Police probe into Maradona death extends to home of soccer icon's psychiatrist
Argentine authorities also searching personal doctor Leopoldo Luque's home, office
The investigation into Diego Maradona's death continued Tuesday with police raids on the office and home of the psychiatrist who cared for the soccer star and is being investigated for possible medical negligence.
By order of the attorney general's office of San Isidro, officers entered an apartment used by Agustina Cosachov for consultations in Buenos Aires, while another group of police searched her private home.
"The prosecutor let me know that her medical behaviours are being investigated," psychiatrist Vadim Mischanchuk told reporters. "These are routine measures, as is the case in all the causes of a patient's death, to reconstruct his medical history."
Cosachov was part of a medical team that treated Maradona after he underwent surgery for bleeding on the brain in early November. The 60-year-old former player died last Wednesday of heart attack at a house in a gated community of Buenos Aires where he was living during his rehabilitation.
Investigators determined no violence was involved in the case, but the prosecutor initiated an investigation into possible medical negligence that have led to Maradona's death, which caused an outpouring of emotion across Argentina and among soccer fans around the globe.
Maradona suffered a series of medical problems, some due to excesses of drugs and alcohol. He was reportedly near death in 2000 and 2004.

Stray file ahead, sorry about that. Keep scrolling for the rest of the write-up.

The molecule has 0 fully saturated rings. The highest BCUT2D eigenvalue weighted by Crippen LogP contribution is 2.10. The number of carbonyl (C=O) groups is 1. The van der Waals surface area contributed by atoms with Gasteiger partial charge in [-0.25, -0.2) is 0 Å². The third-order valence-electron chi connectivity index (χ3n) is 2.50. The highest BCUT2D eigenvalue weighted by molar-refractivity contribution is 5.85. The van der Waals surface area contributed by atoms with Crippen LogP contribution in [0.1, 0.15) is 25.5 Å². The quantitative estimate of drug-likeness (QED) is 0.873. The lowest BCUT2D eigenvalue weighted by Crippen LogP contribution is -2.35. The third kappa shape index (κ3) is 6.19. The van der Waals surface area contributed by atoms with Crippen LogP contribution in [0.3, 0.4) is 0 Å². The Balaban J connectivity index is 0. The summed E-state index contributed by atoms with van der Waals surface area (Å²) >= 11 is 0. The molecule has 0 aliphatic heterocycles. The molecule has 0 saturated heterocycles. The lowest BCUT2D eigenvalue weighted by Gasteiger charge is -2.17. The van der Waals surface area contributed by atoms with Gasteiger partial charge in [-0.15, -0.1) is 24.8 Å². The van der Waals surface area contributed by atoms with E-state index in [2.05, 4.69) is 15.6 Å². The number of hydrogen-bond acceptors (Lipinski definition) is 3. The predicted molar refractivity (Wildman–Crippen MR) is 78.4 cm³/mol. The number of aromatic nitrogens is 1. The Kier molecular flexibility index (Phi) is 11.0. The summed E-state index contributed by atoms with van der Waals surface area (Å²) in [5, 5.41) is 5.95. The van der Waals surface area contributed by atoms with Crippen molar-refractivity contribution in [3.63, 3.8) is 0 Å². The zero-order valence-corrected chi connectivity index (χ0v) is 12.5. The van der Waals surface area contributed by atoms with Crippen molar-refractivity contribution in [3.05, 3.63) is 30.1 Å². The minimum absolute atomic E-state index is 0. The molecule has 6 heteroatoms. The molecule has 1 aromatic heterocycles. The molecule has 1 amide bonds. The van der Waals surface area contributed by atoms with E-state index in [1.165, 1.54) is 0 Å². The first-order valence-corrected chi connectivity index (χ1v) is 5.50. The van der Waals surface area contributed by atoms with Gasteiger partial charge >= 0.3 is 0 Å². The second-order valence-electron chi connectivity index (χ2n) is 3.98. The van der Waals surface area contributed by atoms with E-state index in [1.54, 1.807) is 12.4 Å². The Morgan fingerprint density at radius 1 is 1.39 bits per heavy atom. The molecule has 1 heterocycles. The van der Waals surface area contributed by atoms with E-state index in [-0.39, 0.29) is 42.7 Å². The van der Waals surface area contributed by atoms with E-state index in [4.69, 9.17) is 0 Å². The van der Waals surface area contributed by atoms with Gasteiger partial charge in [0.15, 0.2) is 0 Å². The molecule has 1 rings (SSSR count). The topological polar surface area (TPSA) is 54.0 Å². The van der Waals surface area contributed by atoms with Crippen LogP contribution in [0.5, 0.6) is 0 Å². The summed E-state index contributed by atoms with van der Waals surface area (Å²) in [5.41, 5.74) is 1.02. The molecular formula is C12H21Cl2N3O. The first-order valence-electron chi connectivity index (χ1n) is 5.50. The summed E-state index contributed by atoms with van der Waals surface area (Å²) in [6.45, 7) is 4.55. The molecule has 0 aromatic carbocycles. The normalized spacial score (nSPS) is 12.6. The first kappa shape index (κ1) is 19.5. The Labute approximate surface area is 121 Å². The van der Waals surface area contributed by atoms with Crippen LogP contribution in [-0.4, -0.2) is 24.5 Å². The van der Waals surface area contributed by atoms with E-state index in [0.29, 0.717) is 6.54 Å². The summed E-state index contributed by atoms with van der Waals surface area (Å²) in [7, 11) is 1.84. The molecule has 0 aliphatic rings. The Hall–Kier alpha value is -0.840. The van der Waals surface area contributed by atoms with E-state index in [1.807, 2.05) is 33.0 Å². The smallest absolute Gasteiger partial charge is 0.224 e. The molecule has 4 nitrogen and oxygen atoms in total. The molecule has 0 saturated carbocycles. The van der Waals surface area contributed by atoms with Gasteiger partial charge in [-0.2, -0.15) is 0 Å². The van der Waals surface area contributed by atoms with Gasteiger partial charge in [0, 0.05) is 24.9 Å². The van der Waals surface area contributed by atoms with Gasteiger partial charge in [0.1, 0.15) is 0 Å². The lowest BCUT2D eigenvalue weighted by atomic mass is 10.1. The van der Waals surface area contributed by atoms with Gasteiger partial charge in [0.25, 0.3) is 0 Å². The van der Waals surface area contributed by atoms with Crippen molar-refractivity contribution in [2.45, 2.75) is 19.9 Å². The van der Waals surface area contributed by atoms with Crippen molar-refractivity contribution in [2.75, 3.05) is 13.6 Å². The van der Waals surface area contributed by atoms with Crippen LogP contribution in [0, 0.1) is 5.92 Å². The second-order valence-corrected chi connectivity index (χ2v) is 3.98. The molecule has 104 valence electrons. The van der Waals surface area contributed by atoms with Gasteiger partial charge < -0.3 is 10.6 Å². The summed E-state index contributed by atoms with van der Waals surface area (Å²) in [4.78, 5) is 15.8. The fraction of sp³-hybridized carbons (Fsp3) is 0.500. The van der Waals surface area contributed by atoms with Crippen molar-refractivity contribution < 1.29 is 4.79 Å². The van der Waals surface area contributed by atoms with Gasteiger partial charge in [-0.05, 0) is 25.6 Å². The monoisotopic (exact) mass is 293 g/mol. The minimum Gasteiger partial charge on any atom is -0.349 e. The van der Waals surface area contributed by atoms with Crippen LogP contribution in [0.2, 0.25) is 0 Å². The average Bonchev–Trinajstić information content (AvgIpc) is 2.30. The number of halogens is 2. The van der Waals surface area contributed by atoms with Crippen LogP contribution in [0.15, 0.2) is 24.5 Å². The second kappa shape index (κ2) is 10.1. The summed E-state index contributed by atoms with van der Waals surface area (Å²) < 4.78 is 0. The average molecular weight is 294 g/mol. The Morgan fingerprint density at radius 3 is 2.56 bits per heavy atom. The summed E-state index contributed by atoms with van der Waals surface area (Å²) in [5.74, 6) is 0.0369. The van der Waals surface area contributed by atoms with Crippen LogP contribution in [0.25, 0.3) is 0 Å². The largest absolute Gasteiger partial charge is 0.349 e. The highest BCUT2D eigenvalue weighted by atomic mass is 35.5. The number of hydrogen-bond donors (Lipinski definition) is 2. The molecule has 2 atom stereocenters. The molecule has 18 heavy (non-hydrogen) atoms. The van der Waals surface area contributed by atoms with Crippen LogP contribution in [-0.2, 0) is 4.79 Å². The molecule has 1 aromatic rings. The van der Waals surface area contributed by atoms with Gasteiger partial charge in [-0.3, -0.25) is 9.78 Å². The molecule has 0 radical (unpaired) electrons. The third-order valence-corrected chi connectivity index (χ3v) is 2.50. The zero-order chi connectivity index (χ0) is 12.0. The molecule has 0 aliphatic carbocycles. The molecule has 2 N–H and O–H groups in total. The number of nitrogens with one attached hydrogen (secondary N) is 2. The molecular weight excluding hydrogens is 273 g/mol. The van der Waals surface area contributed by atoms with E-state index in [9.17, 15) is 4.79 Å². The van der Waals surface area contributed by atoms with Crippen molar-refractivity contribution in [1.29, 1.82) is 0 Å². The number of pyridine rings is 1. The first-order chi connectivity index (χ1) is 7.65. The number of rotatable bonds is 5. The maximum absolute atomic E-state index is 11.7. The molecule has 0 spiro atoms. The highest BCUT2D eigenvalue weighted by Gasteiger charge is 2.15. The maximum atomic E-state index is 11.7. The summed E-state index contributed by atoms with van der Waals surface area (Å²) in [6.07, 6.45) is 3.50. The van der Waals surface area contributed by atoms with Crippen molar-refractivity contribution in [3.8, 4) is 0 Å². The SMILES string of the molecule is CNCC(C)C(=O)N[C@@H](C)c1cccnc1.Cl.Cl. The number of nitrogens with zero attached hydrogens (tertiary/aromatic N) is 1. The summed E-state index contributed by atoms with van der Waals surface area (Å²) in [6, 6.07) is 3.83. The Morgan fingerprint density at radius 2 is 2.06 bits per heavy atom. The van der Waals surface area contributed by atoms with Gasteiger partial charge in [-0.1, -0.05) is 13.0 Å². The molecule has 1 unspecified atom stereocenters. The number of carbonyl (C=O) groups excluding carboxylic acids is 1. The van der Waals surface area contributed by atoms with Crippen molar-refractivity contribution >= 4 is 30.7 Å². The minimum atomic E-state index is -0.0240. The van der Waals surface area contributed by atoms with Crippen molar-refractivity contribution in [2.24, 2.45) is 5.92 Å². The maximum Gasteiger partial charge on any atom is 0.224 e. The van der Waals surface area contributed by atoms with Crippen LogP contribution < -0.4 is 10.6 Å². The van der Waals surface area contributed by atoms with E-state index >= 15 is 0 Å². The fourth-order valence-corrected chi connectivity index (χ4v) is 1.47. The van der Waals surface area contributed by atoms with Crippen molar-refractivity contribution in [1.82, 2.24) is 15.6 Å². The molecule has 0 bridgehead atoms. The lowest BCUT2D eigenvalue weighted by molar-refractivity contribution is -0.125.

Medical records, computers seized
In a statement released through her lawyer, Cosachove said, "There is peace of mind on my part about the medical decisions I made."
Police are also investigating neurosurgeon Leopoldo Luque, who cared for Maradona in recent months and participated with other specialists in the brain operation in November. Officers also raided his home and office Sunday and took medical records of Maradona as well as computers, hard drives and cellphones.
In a statement, Luque described Maradona as a difficult patient to treat but said he tried to help him at all times.
"Diego hated doctors. He hated psychologists, he hated everybody involved in health. Diego needed help, there was no way of getting through to him. He had autonomy, he decided on his health," Luque said. "Responsible for what? We all did the best we could. All of us.
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